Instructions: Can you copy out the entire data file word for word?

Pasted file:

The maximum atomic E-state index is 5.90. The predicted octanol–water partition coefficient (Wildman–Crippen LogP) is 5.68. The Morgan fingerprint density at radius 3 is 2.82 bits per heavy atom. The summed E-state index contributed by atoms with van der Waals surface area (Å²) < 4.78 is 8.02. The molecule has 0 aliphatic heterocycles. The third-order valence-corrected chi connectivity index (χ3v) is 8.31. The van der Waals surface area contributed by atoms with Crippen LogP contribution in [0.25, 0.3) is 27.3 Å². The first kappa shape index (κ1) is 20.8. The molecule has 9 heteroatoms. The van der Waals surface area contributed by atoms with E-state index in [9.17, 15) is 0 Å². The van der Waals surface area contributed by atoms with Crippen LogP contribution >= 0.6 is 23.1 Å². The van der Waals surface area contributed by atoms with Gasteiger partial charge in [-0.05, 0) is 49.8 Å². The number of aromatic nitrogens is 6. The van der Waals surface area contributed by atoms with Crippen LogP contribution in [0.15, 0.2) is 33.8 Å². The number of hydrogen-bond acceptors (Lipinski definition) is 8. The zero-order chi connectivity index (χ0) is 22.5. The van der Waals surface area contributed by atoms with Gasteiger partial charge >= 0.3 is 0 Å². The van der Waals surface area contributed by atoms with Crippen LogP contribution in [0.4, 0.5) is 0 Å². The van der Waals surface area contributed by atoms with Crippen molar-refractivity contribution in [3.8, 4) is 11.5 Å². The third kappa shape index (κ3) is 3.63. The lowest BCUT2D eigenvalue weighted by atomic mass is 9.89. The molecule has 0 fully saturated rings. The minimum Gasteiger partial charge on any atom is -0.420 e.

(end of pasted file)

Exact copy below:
The maximum atomic E-state index is 5.90. The predicted octanol–water partition coefficient (Wildman–Crippen LogP) is 5.68. The Morgan fingerprint density at radius 3 is 2.82 bits per heavy atom. The summed E-state index contributed by atoms with van der Waals surface area (Å²) < 4.78 is 8.02. The molecule has 0 aliphatic heterocycles. The third-order valence-corrected chi connectivity index (χ3v) is 8.31. The van der Waals surface area contributed by atoms with Crippen LogP contribution in [0.25, 0.3) is 27.3 Å². The first kappa shape index (κ1) is 20.8. The molecule has 9 heteroatoms. The van der Waals surface area contributed by atoms with E-state index in [9.17, 15) is 0 Å². The van der Waals surface area contributed by atoms with Crippen LogP contribution >= 0.6 is 23.1 Å². The van der Waals surface area contributed by atoms with Gasteiger partial charge in [-0.05, 0) is 49.8 Å². The number of aromatic nitrogens is 6. The van der Waals surface area contributed by atoms with Crippen LogP contribution in [0.15, 0.2) is 33.8 Å². The number of hydrogen-bond acceptors (Lipinski definition) is 8. The zero-order chi connectivity index (χ0) is 22.5. The van der Waals surface area contributed by atoms with Gasteiger partial charge >= 0.3 is 0 Å². The van der Waals surface area contributed by atoms with Crippen LogP contribution in [0.4, 0.5) is 0 Å². The van der Waals surface area contributed by atoms with Crippen molar-refractivity contribution in [3.8, 4) is 11.5 Å². The third kappa shape index (κ3) is 3.63. The lowest BCUT2D eigenvalue weighted by atomic mass is 9.89. The molecule has 0 fully saturated rings. The minimum Gasteiger partial charge on any atom is -0.420 e.